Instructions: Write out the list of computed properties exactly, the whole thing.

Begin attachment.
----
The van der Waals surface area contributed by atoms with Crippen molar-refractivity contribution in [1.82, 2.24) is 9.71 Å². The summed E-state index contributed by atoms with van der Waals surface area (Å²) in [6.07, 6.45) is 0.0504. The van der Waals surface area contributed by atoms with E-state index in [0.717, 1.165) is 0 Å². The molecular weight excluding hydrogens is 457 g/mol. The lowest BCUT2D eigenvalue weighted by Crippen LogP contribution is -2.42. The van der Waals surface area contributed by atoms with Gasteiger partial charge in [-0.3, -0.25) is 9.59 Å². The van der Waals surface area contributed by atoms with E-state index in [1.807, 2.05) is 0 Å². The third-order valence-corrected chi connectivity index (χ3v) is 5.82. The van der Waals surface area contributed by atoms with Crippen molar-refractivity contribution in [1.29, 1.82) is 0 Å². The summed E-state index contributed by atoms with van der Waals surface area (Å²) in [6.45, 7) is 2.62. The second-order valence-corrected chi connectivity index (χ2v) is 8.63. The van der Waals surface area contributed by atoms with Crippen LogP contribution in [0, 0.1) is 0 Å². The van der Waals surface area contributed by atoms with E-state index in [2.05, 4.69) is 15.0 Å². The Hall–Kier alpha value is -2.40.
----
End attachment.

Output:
The van der Waals surface area contributed by atoms with Crippen molar-refractivity contribution in [1.82, 2.24) is 9.71 Å². The summed E-state index contributed by atoms with van der Waals surface area (Å²) in [6.07, 6.45) is 0.0504. The van der Waals surface area contributed by atoms with E-state index in [0.717, 1.165) is 0 Å². The molecular weight excluding hydrogens is 457 g/mol. The lowest BCUT2D eigenvalue weighted by Crippen LogP contribution is -2.42. The van der Waals surface area contributed by atoms with Gasteiger partial charge in [-0.3, -0.25) is 9.59 Å². The van der Waals surface area contributed by atoms with E-state index in [1.807, 2.05) is 0 Å². The third-order valence-corrected chi connectivity index (χ3v) is 5.82. The van der Waals surface area contributed by atoms with Crippen molar-refractivity contribution in [1.29, 1.82) is 0 Å². The summed E-state index contributed by atoms with van der Waals surface area (Å²) in [6.45, 7) is 2.62. The second-order valence-corrected chi connectivity index (χ2v) is 8.63. The van der Waals surface area contributed by atoms with Crippen LogP contribution in [0, 0.1) is 0 Å². The van der Waals surface area contributed by atoms with E-state index in [2.05, 4.69) is 15.0 Å². The Hall–Kier alpha value is -2.40.